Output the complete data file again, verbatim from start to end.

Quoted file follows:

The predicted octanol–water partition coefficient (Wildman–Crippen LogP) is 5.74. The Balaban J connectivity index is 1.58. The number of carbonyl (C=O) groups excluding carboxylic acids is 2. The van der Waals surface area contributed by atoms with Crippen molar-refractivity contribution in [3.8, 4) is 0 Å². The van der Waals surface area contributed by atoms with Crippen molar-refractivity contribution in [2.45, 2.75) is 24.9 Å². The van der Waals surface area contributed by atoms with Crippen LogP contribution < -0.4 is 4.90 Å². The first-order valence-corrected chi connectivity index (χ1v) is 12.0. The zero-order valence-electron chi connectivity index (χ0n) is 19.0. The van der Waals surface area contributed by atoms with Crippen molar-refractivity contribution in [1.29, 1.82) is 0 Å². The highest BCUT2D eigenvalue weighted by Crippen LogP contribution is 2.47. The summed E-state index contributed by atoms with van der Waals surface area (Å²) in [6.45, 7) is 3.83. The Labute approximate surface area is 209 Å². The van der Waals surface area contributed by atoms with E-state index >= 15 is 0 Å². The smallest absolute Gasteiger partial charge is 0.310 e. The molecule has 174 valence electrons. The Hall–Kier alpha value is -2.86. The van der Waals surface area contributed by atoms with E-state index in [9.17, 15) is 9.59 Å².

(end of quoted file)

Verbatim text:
The predicted octanol–water partition coefficient (Wildman–Crippen LogP) is 5.74. The Balaban J connectivity index is 1.58. The number of carbonyl (C=O) groups excluding carboxylic acids is 2. The van der Waals surface area contributed by atoms with Crippen molar-refractivity contribution in [3.8, 4) is 0 Å². The van der Waals surface area contributed by atoms with Crippen molar-refractivity contribution in [2.45, 2.75) is 24.9 Å². The van der Waals surface area contributed by atoms with Crippen LogP contribution < -0.4 is 4.90 Å². The first-order valence-corrected chi connectivity index (χ1v) is 12.0. The zero-order valence-electron chi connectivity index (χ0n) is 19.0. The van der Waals surface area contributed by atoms with Crippen molar-refractivity contribution in [1.29, 1.82) is 0 Å². The highest BCUT2D eigenvalue weighted by Crippen LogP contribution is 2.47. The summed E-state index contributed by atoms with van der Waals surface area (Å²) in [6.45, 7) is 3.83. The Labute approximate surface area is 209 Å². The van der Waals surface area contributed by atoms with E-state index >= 15 is 0 Å². The smallest absolute Gasteiger partial charge is 0.310 e. The molecule has 174 valence electrons. The Hall–Kier alpha value is -2.86. The van der Waals surface area contributed by atoms with E-state index in [9.17, 15) is 9.59 Å².